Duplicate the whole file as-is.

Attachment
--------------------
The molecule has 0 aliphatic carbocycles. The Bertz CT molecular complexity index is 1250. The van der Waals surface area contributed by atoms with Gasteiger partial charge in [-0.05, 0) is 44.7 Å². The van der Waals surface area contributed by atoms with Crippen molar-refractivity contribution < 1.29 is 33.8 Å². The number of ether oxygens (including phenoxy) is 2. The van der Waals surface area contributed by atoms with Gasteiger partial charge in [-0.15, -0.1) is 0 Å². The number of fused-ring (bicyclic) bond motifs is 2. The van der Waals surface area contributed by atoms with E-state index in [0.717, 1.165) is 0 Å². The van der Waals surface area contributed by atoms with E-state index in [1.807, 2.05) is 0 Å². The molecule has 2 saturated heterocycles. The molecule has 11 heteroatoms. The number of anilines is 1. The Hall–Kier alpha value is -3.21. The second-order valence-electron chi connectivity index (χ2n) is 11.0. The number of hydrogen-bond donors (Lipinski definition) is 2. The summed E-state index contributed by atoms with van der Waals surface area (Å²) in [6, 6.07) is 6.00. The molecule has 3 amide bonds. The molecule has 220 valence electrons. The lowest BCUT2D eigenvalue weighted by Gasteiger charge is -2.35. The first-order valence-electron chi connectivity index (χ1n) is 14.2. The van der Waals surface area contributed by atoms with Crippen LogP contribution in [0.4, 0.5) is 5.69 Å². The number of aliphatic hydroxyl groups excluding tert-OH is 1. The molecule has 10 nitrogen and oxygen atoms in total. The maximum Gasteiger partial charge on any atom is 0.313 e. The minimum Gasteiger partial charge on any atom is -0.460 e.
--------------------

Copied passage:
The molecule has 0 aliphatic carbocycles. The Bertz CT molecular complexity index is 1250. The van der Waals surface area contributed by atoms with Gasteiger partial charge in [-0.05, 0) is 44.7 Å². The van der Waals surface area contributed by atoms with Crippen molar-refractivity contribution < 1.29 is 33.8 Å². The number of ether oxygens (including phenoxy) is 2. The van der Waals surface area contributed by atoms with Gasteiger partial charge in [-0.15, -0.1) is 0 Å². The number of fused-ring (bicyclic) bond motifs is 2. The van der Waals surface area contributed by atoms with E-state index in [0.717, 1.165) is 0 Å². The van der Waals surface area contributed by atoms with E-state index in [1.807, 2.05) is 0 Å². The molecule has 2 saturated heterocycles. The molecule has 11 heteroatoms. The number of anilines is 1. The Hall–Kier alpha value is -3.21. The second-order valence-electron chi connectivity index (χ2n) is 11.0. The number of hydrogen-bond donors (Lipinski definition) is 2. The summed E-state index contributed by atoms with van der Waals surface area (Å²) in [6, 6.07) is 6.00. The molecule has 3 amide bonds. The molecule has 220 valence electrons. The lowest BCUT2D eigenvalue weighted by Gasteiger charge is -2.35. The first-order valence-electron chi connectivity index (χ1n) is 14.2. The van der Waals surface area contributed by atoms with Crippen LogP contribution in [0.4, 0.5) is 5.69 Å². The number of aliphatic hydroxyl groups excluding tert-OH is 1. The molecule has 10 nitrogen and oxygen atoms in total. The maximum Gasteiger partial charge on any atom is 0.313 e. The minimum Gasteiger partial charge on any atom is -0.460 e.